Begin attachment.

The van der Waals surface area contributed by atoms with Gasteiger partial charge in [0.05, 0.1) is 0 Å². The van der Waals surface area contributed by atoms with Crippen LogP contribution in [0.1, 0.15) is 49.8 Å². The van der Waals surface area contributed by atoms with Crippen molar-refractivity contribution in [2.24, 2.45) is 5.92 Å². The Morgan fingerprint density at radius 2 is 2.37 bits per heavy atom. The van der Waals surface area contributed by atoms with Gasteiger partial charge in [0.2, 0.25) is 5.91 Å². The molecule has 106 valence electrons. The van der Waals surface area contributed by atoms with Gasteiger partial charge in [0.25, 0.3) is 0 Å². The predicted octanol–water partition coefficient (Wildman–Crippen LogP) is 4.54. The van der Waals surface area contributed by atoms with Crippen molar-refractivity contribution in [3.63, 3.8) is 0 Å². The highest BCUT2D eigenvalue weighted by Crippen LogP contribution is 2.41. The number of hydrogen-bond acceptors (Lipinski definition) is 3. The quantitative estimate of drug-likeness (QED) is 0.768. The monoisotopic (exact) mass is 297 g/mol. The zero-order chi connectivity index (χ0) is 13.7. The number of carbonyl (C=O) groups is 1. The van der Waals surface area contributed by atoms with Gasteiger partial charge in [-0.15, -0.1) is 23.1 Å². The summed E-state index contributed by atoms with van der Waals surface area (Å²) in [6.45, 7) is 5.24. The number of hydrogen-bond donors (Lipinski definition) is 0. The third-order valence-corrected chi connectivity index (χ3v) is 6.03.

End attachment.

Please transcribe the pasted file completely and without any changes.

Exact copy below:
The van der Waals surface area contributed by atoms with Gasteiger partial charge in [0.05, 0.1) is 0 Å². The van der Waals surface area contributed by atoms with Crippen LogP contribution in [0.1, 0.15) is 49.8 Å². The van der Waals surface area contributed by atoms with Crippen molar-refractivity contribution in [2.24, 2.45) is 5.92 Å². The Morgan fingerprint density at radius 2 is 2.37 bits per heavy atom. The van der Waals surface area contributed by atoms with Gasteiger partial charge in [0.2, 0.25) is 5.91 Å². The molecule has 106 valence electrons. The van der Waals surface area contributed by atoms with Gasteiger partial charge in [0.25, 0.3) is 0 Å². The predicted octanol–water partition coefficient (Wildman–Crippen LogP) is 4.54. The van der Waals surface area contributed by atoms with Crippen molar-refractivity contribution in [3.63, 3.8) is 0 Å². The highest BCUT2D eigenvalue weighted by Crippen LogP contribution is 2.41. The number of hydrogen-bond acceptors (Lipinski definition) is 3. The quantitative estimate of drug-likeness (QED) is 0.768. The monoisotopic (exact) mass is 297 g/mol. The zero-order chi connectivity index (χ0) is 13.7. The number of carbonyl (C=O) groups is 1. The van der Waals surface area contributed by atoms with Gasteiger partial charge in [-0.15, -0.1) is 23.1 Å². The summed E-state index contributed by atoms with van der Waals surface area (Å²) in [6.45, 7) is 5.24. The number of hydrogen-bond donors (Lipinski definition) is 0. The third-order valence-corrected chi connectivity index (χ3v) is 6.03.